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Seville or Bitter Orange Rind Preserved in Syrup - Cáscara de Naranja Amarga en Almíbar

Seville's bitter oranges usually end up in marmalade, but they can also be turned into this syrupy preserve. The method here comes from the convent of San Leandro, famous for its secret recipe for candied yolks. The nuns make it in small quantities using oranges from the trees in their patios to give to friends and family. It is also made at Santa Paula, where the zest is left on. I have quoted the method exactly as given in María Luisa Fraga Ibarne's book Guía de dulces de los conventos sevillanos de clausura, but added in suggested weights for the ingredients.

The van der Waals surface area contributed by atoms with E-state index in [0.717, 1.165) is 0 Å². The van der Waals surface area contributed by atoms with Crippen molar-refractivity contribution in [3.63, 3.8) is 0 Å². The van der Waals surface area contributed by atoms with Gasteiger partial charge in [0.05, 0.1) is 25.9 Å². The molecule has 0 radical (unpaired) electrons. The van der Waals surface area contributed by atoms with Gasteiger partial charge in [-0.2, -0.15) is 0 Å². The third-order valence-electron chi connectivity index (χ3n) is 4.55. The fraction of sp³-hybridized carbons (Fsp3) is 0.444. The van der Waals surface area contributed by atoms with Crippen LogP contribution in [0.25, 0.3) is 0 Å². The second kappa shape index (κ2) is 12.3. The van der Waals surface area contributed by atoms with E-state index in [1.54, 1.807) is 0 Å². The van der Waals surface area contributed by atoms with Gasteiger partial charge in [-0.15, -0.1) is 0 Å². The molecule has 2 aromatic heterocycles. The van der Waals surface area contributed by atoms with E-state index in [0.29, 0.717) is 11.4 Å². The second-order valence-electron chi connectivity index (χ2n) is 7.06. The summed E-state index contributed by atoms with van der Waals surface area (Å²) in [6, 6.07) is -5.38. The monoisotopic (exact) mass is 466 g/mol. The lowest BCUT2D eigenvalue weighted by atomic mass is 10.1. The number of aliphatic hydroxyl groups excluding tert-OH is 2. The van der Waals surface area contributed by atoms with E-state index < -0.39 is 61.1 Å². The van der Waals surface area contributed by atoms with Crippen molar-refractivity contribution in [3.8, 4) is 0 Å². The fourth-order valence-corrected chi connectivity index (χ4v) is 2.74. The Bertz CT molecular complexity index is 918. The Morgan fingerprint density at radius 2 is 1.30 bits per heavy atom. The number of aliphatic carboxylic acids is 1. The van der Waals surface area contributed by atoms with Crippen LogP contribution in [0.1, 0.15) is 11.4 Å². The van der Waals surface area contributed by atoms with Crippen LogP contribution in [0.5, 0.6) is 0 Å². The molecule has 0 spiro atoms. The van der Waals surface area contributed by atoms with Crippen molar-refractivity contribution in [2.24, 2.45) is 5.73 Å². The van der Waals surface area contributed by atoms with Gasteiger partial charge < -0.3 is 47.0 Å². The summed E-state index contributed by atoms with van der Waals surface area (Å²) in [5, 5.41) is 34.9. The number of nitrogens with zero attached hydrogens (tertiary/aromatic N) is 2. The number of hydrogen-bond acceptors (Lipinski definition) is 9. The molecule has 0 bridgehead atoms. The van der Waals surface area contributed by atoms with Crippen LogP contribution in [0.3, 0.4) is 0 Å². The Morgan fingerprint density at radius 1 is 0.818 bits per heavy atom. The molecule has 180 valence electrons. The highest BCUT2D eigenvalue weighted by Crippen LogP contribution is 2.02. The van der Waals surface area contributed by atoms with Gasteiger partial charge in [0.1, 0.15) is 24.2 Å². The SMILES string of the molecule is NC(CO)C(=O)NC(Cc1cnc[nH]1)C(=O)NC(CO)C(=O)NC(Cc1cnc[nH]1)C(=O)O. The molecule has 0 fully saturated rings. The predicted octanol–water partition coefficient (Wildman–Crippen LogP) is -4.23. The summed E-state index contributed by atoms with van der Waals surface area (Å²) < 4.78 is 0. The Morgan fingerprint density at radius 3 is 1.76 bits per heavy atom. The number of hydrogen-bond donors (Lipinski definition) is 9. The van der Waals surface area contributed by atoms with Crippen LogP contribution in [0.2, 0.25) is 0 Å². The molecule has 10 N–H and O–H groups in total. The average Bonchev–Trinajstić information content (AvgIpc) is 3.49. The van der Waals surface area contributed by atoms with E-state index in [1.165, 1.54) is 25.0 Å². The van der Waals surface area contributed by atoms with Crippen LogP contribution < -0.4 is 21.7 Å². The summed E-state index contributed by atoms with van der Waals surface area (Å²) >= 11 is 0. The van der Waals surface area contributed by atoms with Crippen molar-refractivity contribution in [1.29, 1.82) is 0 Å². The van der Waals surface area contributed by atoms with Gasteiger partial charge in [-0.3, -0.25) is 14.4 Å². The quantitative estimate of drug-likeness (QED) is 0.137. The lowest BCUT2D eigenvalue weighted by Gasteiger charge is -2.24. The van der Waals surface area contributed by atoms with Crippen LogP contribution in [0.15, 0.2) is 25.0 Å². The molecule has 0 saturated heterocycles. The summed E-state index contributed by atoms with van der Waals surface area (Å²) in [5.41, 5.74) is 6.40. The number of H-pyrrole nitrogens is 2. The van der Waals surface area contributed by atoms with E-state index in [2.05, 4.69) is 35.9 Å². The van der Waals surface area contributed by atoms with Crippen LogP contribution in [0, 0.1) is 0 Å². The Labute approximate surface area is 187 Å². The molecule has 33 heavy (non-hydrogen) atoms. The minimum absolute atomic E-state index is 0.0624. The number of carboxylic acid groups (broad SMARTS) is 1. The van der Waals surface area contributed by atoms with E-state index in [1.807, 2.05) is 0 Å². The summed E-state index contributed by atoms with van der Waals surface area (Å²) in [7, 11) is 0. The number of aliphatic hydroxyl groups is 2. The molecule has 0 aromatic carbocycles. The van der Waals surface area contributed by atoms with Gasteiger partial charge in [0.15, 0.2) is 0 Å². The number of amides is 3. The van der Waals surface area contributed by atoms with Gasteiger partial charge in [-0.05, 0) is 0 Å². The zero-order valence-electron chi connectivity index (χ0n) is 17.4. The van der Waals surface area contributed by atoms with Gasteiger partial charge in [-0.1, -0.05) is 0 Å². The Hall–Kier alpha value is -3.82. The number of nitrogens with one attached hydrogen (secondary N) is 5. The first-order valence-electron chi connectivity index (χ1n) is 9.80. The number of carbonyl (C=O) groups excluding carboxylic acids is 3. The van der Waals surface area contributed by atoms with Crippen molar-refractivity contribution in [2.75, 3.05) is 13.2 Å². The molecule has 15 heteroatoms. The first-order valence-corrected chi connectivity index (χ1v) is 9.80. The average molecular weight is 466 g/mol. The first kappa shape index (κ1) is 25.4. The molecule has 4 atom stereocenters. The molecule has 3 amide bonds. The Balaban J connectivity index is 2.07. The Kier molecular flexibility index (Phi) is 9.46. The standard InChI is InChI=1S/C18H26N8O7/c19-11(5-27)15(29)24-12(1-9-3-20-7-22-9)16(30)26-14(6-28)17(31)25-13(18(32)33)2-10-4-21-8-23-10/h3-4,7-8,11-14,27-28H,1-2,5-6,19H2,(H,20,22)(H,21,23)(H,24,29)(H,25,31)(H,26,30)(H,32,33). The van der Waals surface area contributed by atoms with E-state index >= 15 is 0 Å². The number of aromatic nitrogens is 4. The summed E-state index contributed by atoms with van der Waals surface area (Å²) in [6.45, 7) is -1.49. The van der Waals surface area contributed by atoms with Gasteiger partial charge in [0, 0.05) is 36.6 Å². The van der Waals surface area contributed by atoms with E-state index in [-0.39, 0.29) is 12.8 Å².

Makes approximately eight 12 oz servings.

Prep Time: 1 hr.

Cook Time: 1 hr.

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4 1/2 lb bitter oranges, to give about 2 1/4 lb rind
2 1/2 cups sugar
3 cups water
1 cinnamon stick


Pick healthy bitter oranges and remove all the orange colored rind with a grater. Then halve the oranges and empty them of their juice and pips. Cover what remains of the oranges with water. This should be renewed daily until the oranges lose their bitterness, at which point they are drained and cooked in a syrup flavored with a cinnamon stick until they are tender. If the water boils down too fast, top it up every so often and continue simmering until the rind softens. Once cooked the rinds can be sliced. Keep in the fridge, or sterilize.

Selected by Vicky Hayward
Recipe courtesy of Spain GourmeTour magazine.

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